With MLB Opening Day having come and gone, a new season of baseball dawns upon us. For those in the sports video game world, it also means that there is a brand new MLB: The Show video game. The game was released officially on March 28 and four days earlier for those who bought the Game Pass Early Access Bundle on Xbox or the Captain’s Edition for Xbox, Playstation and the Nintendo Switch.
As someone who bought the Early Access Bundle and plays all sports games religiously, I will be reviewing the game based on the accuracy of the in-game action as well as the game modes that might appeal to baseball fans.
The newest mode added to the game is based on the Negro Leagues, independent baseball leagues comprised of Black players during the time of the color barrier in baseball. You select one of eight players to choose from and play certain moments from their illustrious careers.
In between the moments you play, Bob Kendrick, president of the Negro Leagues Baseball Museum in Kansas City, tells the story of the eight players whose missions you can complete: Satchel Paige, Jackie Robinson, Buck O’Neil, Rube Foster, Hilton Smith, Hank Thompson, John Donaldson and Martin Dihigo.
Completing these missions unlock cosmetics and player cards that can be used in the online mode Diamond Dynasty. By playing against other players online, as well as completing offline programs and single player modes, you earn better player cards that you can use to build the best possible team. This year, the game added the stars from the 2023 World Baseball Classic and the respective countries’ uniforms.
For those wishing to take control of an MLB team and control all aspects of its day-to-day activities, Franchise mode has been revamped. MLB: The Show 23 adds the draft lottery implemented in 2022, as well as a revamped scouting system.
However, if you want a simplified version of Franchise mode, March to October is the mode for you. You can pick from any of the 30 MLB teams and either look to rebuild in the long-term, or win the pennant right away. It features the same aspects as Franchise but watered down.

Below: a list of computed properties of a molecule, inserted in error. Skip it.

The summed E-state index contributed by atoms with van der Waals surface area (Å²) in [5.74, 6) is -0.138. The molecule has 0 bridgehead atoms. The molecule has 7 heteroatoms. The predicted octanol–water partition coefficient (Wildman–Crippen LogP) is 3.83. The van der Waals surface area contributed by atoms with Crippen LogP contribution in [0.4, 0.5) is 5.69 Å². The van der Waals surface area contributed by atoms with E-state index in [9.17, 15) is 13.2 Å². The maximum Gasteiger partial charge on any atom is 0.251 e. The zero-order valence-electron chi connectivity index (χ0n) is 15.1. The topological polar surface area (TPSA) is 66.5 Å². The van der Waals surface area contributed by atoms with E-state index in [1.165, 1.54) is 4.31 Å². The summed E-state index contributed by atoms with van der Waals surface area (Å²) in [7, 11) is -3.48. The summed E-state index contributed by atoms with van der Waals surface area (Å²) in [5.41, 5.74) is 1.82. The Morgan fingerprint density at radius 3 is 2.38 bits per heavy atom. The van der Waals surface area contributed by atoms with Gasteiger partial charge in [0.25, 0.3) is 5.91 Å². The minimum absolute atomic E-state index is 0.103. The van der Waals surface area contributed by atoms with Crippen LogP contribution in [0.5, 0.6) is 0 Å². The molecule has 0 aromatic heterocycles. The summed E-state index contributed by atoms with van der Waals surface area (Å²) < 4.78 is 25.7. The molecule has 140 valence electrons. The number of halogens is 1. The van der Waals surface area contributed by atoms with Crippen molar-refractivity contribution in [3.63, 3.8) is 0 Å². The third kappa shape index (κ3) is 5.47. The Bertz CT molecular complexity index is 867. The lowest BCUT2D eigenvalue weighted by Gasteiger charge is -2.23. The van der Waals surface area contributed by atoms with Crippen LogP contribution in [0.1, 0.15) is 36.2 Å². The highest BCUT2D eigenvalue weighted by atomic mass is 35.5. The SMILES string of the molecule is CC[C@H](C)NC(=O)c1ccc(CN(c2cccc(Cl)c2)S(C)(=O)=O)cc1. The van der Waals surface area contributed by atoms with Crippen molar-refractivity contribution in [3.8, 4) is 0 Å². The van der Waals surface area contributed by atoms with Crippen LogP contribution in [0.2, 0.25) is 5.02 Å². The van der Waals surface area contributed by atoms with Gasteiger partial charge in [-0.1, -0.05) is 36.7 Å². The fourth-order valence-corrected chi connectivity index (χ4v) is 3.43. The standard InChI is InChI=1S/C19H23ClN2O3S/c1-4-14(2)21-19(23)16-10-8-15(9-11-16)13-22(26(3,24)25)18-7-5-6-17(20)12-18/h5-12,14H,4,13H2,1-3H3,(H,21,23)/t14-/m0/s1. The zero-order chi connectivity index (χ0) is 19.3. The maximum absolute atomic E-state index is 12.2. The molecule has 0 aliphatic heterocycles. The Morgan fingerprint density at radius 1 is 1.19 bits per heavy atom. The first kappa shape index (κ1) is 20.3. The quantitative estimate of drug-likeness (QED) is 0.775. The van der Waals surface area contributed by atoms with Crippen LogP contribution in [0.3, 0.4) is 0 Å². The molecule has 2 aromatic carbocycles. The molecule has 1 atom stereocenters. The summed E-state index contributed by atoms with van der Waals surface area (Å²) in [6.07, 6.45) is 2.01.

The last game mode is Road to the Show, the career mode of the game. You can create any type of player you want, and take them from AA baseball all the way to the major leagues. For example, I created a closing pitcher that had the throwing motion of Ron Guidry and is a master of strikeouts.
The realism aspect has been updated for the newest release of The Show. This year, a revamped throwing accuracy meter when throwing to first base has been added. There are three zones: green, yellow and red. Green is an accurate throw, while red is a wild throw. Yellow means that your fielder will throw the ball in the dirt for your first baseman to pick on the hop.
The fielding ability of your players will matter when throwing to first, with higher-rated fielding first basemen being able to cleanly make a pick off the hop, while the lower-rated will not field it cleanly.
Batting-wise, the sound of the bat has been made more realistic. While at first I didn’t like the new bat sounds, San Diego Studios has listened to the fans and made the bats sound realistic, especially when you hit the ball perfectly. The sound is satisfying, to say the least.
In my honest opinion, MLB: The Show is a perfectly good game for baseball fans like me. While there may be some shortcomings in the experience, if you want a realistic baseball game that has depth and replayability, The Show is the game for you. The game is fun, and I can’t stop playing it no matter where I go or what time it is.
The base game costs roughly $50 on older consoles, while for newer consoles it’s closer to $70. The deluxe edition costs $90, but for every deluxe edition purchased, the MLB will donate $1 to the Negro Leagues Baseball Museum in Kansas City, Missouri. The cover athlete is Miami Marlins’ star outfielder, Jazz Chisholm Jr.